What are the benefits of breastfeeding for Your Baby?

Breast milk provides the ideal nutrition for infants. vitamins, protein, and fat-everything your baby needs to grow. And it’s all provided in a form more easily digested than infant formula. Antibodies that help your baby fight off viruses and bacteria. Breastfeeding lowers your baby’s risk of having asthma or allergies.

Breastfeeding burns has been linked to higher IQ scores in later childhood in some studies. Skin-to skin touching, and eye contact all help your baby bond with you and feel secure. It’s been thought to lower the risk of diabetes, obesity, and certain cancers as well, but more research is needed.

Are there breastfeeding benefits for the mother?

Breastfeeding burns extra calories, so it can help you lose pregnancy weight faster. it releases the hormone oxytocin, which helps your uterus return to its pre-pregnancy size and may

nursing.  reduce uterine bleeding after birth. Breastfeeding also lowers your risk of breast and ovarian cancer. It may lower your risk of osteoporosis, too.

What’s the best position for breastfeeding?


The best position for you is the one where you and your baby are both comfortable and relaxed, and you don’t have to strain to hold the position or keep nursing. Here are some common position for breastfeeding your baby:

  • Cradle position :  Rest the side of your baby’s head in the crook of your elbow with his whole body facing you. position your baby’s belly against your body so he feels fully supported. You other, “free” arm can wrap around to support your baby’s head and neck-or reach through your baby,s legs to support the lower back.
  • Football position : Line your baby’s back along your forearm to hold your baby like a football, supporting his head and neck in your palm. This works best with newborns and small babies. It’s also a good position if you’re recovering from a cesarean birth and need to protect your belly from the pressure or weight of your baby.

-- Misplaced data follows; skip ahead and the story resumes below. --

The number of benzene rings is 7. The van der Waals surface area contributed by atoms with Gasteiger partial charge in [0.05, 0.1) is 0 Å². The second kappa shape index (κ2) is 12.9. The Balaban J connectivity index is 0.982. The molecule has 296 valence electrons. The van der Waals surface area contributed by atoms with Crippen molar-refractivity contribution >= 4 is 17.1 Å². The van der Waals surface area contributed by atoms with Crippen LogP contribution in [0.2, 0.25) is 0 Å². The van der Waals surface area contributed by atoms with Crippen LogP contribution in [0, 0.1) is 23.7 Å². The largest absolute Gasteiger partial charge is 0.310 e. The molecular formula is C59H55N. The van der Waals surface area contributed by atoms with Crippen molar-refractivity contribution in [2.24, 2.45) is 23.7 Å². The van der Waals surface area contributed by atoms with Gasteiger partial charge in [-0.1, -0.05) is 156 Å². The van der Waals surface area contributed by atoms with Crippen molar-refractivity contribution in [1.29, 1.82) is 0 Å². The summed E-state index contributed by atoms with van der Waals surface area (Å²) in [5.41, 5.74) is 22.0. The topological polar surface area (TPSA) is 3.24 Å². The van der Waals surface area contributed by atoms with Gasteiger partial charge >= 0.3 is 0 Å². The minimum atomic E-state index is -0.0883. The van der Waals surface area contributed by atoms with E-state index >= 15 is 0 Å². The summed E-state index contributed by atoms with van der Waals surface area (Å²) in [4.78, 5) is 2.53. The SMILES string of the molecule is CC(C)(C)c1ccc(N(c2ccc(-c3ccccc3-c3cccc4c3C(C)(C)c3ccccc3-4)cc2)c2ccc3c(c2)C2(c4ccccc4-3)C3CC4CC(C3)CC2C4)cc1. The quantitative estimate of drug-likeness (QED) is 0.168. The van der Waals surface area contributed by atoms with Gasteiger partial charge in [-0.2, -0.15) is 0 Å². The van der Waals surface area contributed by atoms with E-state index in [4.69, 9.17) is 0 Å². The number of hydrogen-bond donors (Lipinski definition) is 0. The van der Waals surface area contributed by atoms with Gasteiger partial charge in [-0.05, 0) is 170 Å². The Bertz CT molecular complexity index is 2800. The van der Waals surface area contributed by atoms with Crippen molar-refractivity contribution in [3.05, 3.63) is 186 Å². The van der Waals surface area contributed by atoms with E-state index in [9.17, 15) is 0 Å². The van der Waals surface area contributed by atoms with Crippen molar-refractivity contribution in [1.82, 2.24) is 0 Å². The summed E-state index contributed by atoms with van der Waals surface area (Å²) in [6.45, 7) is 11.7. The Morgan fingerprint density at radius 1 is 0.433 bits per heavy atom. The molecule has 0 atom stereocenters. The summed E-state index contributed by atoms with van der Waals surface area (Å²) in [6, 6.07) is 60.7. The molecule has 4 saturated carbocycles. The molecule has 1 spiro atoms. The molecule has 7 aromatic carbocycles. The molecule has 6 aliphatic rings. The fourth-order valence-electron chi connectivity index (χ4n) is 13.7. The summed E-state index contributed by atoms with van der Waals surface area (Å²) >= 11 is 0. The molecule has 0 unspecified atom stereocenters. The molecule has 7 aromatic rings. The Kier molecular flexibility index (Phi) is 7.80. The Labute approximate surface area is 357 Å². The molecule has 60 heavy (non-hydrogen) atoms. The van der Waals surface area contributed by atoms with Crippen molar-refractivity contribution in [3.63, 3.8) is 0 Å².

• Side-lying position : This position is great for night feedings in bed. Side-lying also works well if you’re recovering from an episiotomy, an incision to widen the vaginal opening during delivery. Use pillows under your head to get comfortable. Then snuggle close to your baby and use your free hand to life your breast and nipple into your baby’s mouth. Once your baby is correctly “latched on,” support your baby’s head and neck with your free hand so there’s no twisting or straining to keep nursing.

What are some common challenges with breastfeeding?


  • Sore nipples you can expect some soreness in the first weeks of breastfeeding. Make sure baby latches on correctly, and use one finger to break the suction of your baby’s mouth after each feeding. That will help prevent sore nipples. If you still get sore, be sure you nurse with each breast fully enough to empty the milk ducts. If you don’t, your breasts can become engorged, swollen, and painful. Keeping you nipples dry and letting them “air dry” between feedings helps, too. Your baby tends to suck more actively at the start. So begin feedings with the less-sore nipple.
  • Dry, cracked nipples avoid soaps, perfumed creams, or lotions with alcohol in them, which can make nipples even more dry and craked. You can gently apply pure lanolin to your nipples after a feeding, but be sure you gently wash the lanolin off before breastfeeding again changing your bra pads often will help your nipples stay dry. And you should use only cotton bra pads.
  • Worries about producing enough milk. A general rule of thumb is that a baby who’s wetting six to eight diapers a day is most likely getting enough milk. Avoid supplementing your breast milk with formula, and never give your infant plain water. Good nutrition, plenty of rest, and staying well hydrated all help, too.